Google’s sale of a previously purchased arm of the company this morning, 3D modeling software SketchUp to Trimble, isn’t just something it does “every now and again”. It’s actually Google’s first divestment ever, according to two sources, and we’re hearing the search giant made a profit, as it sold SketchUp for more than it bought it for back in 2006.
This could signal a sea change in how Larry Page executes his vision for a leaner, more focused Google. The company frequently shuts down extraneous products, but that requires redistribution of their team members internally. If it’s now willing to sell them instead, Google could streamline around the theme of making user’ lives more convenient, while making some money at the same time.
It wasn’t that SketchUp wasn’t working. It had 30 million activations since joining Google as part of @Last Software in March 2006. But it just didn’t fit with the direction Google is heading in. It’s a relatively niche product for architects and the construction industry, game developers, and film makers. It doesn’t fit with last years theme of inherently social product that could be tied to Google+, or this years plan to simplify everyone’s lives.
So rather than sink it in the deadpool, Google sold it to someone that can actually use — Trimble, a mapping, surveying, and navigation equipment company. Analysts speculated that Google paid $45 million for SketchUp in 2006. As Trimble called the acquisition of the product “immaterial”, and therefore less than 5% of its annual revenue, it couldn’t have paid more that $90 million for it. That would mean Google could have made up to $45 million in profit on the sale, though its likely closer to a few million.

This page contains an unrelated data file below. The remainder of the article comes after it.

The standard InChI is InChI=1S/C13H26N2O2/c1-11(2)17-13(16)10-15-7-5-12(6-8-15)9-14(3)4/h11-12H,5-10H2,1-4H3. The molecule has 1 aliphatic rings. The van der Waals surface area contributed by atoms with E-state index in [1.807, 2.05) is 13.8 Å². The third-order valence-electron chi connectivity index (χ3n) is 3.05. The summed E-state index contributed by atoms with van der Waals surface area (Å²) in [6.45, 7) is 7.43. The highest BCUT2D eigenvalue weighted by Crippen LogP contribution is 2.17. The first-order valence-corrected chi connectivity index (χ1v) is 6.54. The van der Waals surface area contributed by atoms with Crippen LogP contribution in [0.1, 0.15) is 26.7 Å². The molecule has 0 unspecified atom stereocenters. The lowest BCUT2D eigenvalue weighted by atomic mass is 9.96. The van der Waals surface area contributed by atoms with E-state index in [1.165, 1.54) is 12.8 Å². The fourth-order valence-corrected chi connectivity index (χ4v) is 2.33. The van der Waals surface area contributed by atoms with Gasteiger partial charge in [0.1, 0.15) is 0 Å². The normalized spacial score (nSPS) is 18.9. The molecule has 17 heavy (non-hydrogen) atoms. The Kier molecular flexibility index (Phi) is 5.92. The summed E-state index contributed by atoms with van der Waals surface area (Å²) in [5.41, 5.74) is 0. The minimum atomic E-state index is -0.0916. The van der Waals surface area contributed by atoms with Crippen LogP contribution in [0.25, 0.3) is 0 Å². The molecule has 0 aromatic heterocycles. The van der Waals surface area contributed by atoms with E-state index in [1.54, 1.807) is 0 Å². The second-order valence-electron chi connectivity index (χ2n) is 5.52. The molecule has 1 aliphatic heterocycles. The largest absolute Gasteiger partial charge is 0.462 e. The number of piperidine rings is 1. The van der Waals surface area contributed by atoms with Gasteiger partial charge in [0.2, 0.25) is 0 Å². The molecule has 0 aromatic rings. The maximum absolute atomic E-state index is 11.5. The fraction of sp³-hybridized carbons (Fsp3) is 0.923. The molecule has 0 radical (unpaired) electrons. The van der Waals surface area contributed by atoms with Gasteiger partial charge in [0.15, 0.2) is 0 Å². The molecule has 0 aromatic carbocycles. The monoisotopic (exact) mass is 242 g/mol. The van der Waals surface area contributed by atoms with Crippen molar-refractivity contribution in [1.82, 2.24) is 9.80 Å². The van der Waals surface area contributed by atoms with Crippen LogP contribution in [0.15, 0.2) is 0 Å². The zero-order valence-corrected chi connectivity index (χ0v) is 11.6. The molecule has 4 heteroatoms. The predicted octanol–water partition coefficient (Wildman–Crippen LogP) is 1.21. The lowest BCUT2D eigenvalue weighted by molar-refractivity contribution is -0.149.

Early this year Google shut down its photo editor Picnik and open sourced its Android stargazing app Google Sky Map. If the company had to do it again, maybe it’d sell them off instead.
This strategy of divesting successful but outlying products meshes with why we’ve heard Google didn’t buy Instagram. While initially vaguely interested in buying the photo sharing service, we hear Google walked away before talks went past the coffee table stage. That’s because buying Instagram for a high price just to fracture focus by running it independently didn’t align with Page’s game plan.
I often hear that headcount bloat and disorganization in the ballooning Google disgruntles employees and makes them flee for startups. The inefficient bureaucracy, lost transition time , and expensive counter-offers it has to make to get talent to stay are running up costs for Google while slowing it down. While no one wants to see their co-workers shipped out of the Googleplex, it may be wise for Google to sell the meat instead of just trimming the fat.
[Additional reporting by Alexia Tsosis and Rip Empson]